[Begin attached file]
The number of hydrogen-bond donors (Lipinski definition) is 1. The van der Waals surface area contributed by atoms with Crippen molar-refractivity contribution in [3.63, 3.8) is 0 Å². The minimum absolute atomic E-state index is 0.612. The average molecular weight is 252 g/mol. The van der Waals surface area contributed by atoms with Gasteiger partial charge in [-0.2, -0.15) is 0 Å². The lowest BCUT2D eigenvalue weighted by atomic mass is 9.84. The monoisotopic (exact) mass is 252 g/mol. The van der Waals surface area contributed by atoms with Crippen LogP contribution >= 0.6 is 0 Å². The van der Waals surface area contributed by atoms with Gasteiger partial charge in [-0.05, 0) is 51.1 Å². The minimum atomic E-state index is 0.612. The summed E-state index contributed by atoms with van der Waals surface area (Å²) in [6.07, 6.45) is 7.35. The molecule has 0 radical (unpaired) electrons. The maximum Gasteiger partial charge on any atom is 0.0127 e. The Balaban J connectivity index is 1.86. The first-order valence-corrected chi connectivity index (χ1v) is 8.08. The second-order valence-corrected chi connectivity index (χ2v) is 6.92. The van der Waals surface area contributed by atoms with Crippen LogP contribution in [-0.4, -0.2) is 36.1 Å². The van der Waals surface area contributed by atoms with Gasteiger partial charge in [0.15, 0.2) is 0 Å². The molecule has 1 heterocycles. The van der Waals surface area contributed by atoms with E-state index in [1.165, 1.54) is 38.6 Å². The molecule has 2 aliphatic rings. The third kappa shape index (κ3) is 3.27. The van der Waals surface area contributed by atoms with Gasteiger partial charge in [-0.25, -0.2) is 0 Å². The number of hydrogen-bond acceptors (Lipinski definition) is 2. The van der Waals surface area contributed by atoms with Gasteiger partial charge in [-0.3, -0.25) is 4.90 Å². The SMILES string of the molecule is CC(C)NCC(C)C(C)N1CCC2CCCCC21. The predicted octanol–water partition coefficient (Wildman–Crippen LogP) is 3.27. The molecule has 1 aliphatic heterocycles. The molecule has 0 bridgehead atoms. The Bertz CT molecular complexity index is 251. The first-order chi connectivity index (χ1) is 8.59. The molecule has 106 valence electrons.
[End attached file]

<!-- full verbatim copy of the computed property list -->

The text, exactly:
The number of hydrogen-bond donors (Lipinski definition) is 1. The van der Waals surface area contributed by atoms with Crippen molar-refractivity contribution in [3.63, 3.8) is 0 Å². The minimum absolute atomic E-state index is 0.612. The average molecular weight is 252 g/mol. The van der Waals surface area contributed by atoms with Gasteiger partial charge in [-0.2, -0.15) is 0 Å². The lowest BCUT2D eigenvalue weighted by atomic mass is 9.84. The monoisotopic (exact) mass is 252 g/mol. The van der Waals surface area contributed by atoms with Crippen LogP contribution >= 0.6 is 0 Å². The van der Waals surface area contributed by atoms with Gasteiger partial charge in [-0.05, 0) is 51.1 Å². The minimum atomic E-state index is 0.612. The summed E-state index contributed by atoms with van der Waals surface area (Å²) in [6.07, 6.45) is 7.35. The molecule has 0 radical (unpaired) electrons. The maximum Gasteiger partial charge on any atom is 0.0127 e. The Balaban J connectivity index is 1.86. The first-order valence-corrected chi connectivity index (χ1v) is 8.08. The second-order valence-corrected chi connectivity index (χ2v) is 6.92. The van der Waals surface area contributed by atoms with Crippen LogP contribution in [-0.4, -0.2) is 36.1 Å². The van der Waals surface area contributed by atoms with Gasteiger partial charge in [0.15, 0.2) is 0 Å². The molecule has 1 heterocycles. The van der Waals surface area contributed by atoms with E-state index in [1.165, 1.54) is 38.6 Å². The molecule has 2 aliphatic rings. The third kappa shape index (κ3) is 3.27. The van der Waals surface area contributed by atoms with Gasteiger partial charge in [-0.25, -0.2) is 0 Å². The number of hydrogen-bond acceptors (Lipinski definition) is 2. The van der Waals surface area contributed by atoms with Gasteiger partial charge in [-0.3, -0.25) is 4.90 Å². The SMILES string of the molecule is CC(C)NCC(C)C(C)N1CCC2CCCCC21. The predicted octanol–water partition coefficient (Wildman–Crippen LogP) is 3.27. The molecule has 1 aliphatic heterocycles. The molecule has 0 bridgehead atoms. The Bertz CT molecular complexity index is 251. The first-order chi connectivity index (χ1) is 8.59. The molecule has 106 valence electrons.